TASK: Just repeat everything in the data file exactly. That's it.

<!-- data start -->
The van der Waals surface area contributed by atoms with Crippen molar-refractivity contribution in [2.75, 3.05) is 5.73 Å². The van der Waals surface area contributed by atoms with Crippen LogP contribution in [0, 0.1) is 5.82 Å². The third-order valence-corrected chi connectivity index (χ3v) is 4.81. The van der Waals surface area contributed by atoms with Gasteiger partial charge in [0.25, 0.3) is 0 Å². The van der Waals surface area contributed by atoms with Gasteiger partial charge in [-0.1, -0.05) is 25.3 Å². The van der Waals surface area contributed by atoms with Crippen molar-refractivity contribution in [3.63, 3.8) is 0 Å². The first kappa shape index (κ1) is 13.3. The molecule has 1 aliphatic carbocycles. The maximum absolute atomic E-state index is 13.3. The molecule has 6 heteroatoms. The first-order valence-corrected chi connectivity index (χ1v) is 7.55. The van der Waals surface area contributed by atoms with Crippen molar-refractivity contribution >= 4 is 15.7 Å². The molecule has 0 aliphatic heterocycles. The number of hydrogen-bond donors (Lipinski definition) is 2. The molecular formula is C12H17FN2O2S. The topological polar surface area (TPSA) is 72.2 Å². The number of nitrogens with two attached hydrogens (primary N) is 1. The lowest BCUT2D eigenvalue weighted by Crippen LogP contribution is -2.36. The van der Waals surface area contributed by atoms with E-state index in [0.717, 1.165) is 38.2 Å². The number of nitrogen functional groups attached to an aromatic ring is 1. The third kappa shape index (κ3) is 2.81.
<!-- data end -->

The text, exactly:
The van der Waals surface area contributed by atoms with Crippen molar-refractivity contribution in [2.75, 3.05) is 5.73 Å². The van der Waals surface area contributed by atoms with Crippen LogP contribution in [0, 0.1) is 5.82 Å². The third-order valence-corrected chi connectivity index (χ3v) is 4.81. The van der Waals surface area contributed by atoms with Gasteiger partial charge in [0.25, 0.3) is 0 Å². The van der Waals surface area contributed by atoms with Gasteiger partial charge in [-0.1, -0.05) is 25.3 Å². The van der Waals surface area contributed by atoms with Crippen molar-refractivity contribution in [3.63, 3.8) is 0 Å². The first kappa shape index (κ1) is 13.3. The molecule has 1 aliphatic carbocycles. The maximum absolute atomic E-state index is 13.3. The molecule has 6 heteroatoms. The first-order valence-corrected chi connectivity index (χ1v) is 7.55. The van der Waals surface area contributed by atoms with Crippen molar-refractivity contribution >= 4 is 15.7 Å². The molecule has 0 aliphatic heterocycles. The number of hydrogen-bond donors (Lipinski definition) is 2. The molecular formula is C12H17FN2O2S. The topological polar surface area (TPSA) is 72.2 Å². The number of nitrogens with two attached hydrogens (primary N) is 1. The lowest BCUT2D eigenvalue weighted by Crippen LogP contribution is -2.36. The van der Waals surface area contributed by atoms with E-state index in [0.717, 1.165) is 38.2 Å². The number of nitrogen functional groups attached to an aromatic ring is 1. The third kappa shape index (κ3) is 2.81.